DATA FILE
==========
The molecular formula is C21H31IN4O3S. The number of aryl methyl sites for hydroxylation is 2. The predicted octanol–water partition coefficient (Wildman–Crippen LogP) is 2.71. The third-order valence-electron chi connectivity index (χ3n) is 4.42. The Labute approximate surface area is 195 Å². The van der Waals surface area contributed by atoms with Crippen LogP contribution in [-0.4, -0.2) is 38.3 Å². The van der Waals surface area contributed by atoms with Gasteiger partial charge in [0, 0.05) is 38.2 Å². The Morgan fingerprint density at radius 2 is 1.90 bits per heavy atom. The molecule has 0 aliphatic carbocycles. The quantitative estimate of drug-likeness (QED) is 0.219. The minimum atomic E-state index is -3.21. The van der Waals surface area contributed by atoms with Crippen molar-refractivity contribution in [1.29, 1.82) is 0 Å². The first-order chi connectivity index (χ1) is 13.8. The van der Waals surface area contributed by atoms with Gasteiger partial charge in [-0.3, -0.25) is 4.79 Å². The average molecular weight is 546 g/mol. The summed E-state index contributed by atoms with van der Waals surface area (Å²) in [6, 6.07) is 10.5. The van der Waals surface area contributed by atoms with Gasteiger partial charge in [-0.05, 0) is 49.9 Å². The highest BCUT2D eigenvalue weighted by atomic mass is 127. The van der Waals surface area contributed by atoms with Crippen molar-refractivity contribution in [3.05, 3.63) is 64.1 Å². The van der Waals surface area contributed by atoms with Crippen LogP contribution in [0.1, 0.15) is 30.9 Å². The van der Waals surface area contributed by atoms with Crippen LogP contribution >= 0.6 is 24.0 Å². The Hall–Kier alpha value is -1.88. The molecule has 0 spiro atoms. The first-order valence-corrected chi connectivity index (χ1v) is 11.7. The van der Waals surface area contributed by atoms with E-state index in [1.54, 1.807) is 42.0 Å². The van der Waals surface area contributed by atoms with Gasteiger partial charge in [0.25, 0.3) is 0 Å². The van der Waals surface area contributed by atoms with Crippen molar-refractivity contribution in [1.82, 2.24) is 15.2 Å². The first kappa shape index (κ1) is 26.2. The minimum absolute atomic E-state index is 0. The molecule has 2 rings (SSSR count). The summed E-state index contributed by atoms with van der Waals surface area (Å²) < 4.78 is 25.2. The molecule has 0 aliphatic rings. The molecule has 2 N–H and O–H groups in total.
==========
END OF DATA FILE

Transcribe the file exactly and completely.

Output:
The molecular formula is C21H31IN4O3S. The number of aryl methyl sites for hydroxylation is 2. The predicted octanol–water partition coefficient (Wildman–Crippen LogP) is 2.71. The third-order valence-electron chi connectivity index (χ3n) is 4.42. The Labute approximate surface area is 195 Å². The van der Waals surface area contributed by atoms with Crippen LogP contribution in [-0.4, -0.2) is 38.3 Å². The van der Waals surface area contributed by atoms with Gasteiger partial charge in [0, 0.05) is 38.2 Å². The Morgan fingerprint density at radius 2 is 1.90 bits per heavy atom. The molecule has 0 aliphatic carbocycles. The quantitative estimate of drug-likeness (QED) is 0.219. The minimum atomic E-state index is -3.21. The van der Waals surface area contributed by atoms with Crippen molar-refractivity contribution in [1.29, 1.82) is 0 Å². The first-order chi connectivity index (χ1) is 13.8. The van der Waals surface area contributed by atoms with Gasteiger partial charge in [-0.3, -0.25) is 4.79 Å². The average molecular weight is 546 g/mol. The summed E-state index contributed by atoms with van der Waals surface area (Å²) in [6, 6.07) is 10.5. The van der Waals surface area contributed by atoms with Gasteiger partial charge in [-0.05, 0) is 49.9 Å². The highest BCUT2D eigenvalue weighted by atomic mass is 127. The van der Waals surface area contributed by atoms with Crippen molar-refractivity contribution in [3.05, 3.63) is 64.1 Å². The van der Waals surface area contributed by atoms with Crippen LogP contribution in [0.1, 0.15) is 30.9 Å². The van der Waals surface area contributed by atoms with Crippen LogP contribution >= 0.6 is 24.0 Å². The Hall–Kier alpha value is -1.88. The molecule has 0 spiro atoms. The first-order valence-corrected chi connectivity index (χ1v) is 11.7. The van der Waals surface area contributed by atoms with E-state index in [1.54, 1.807) is 42.0 Å². The van der Waals surface area contributed by atoms with Gasteiger partial charge in [0.25, 0.3) is 0 Å². The van der Waals surface area contributed by atoms with Crippen molar-refractivity contribution in [1.82, 2.24) is 15.2 Å². The first kappa shape index (κ1) is 26.2. The minimum absolute atomic E-state index is 0. The molecule has 2 rings (SSSR count). The summed E-state index contributed by atoms with van der Waals surface area (Å²) < 4.78 is 25.2. The molecule has 0 aliphatic rings. The molecule has 2 N–H and O–H groups in total.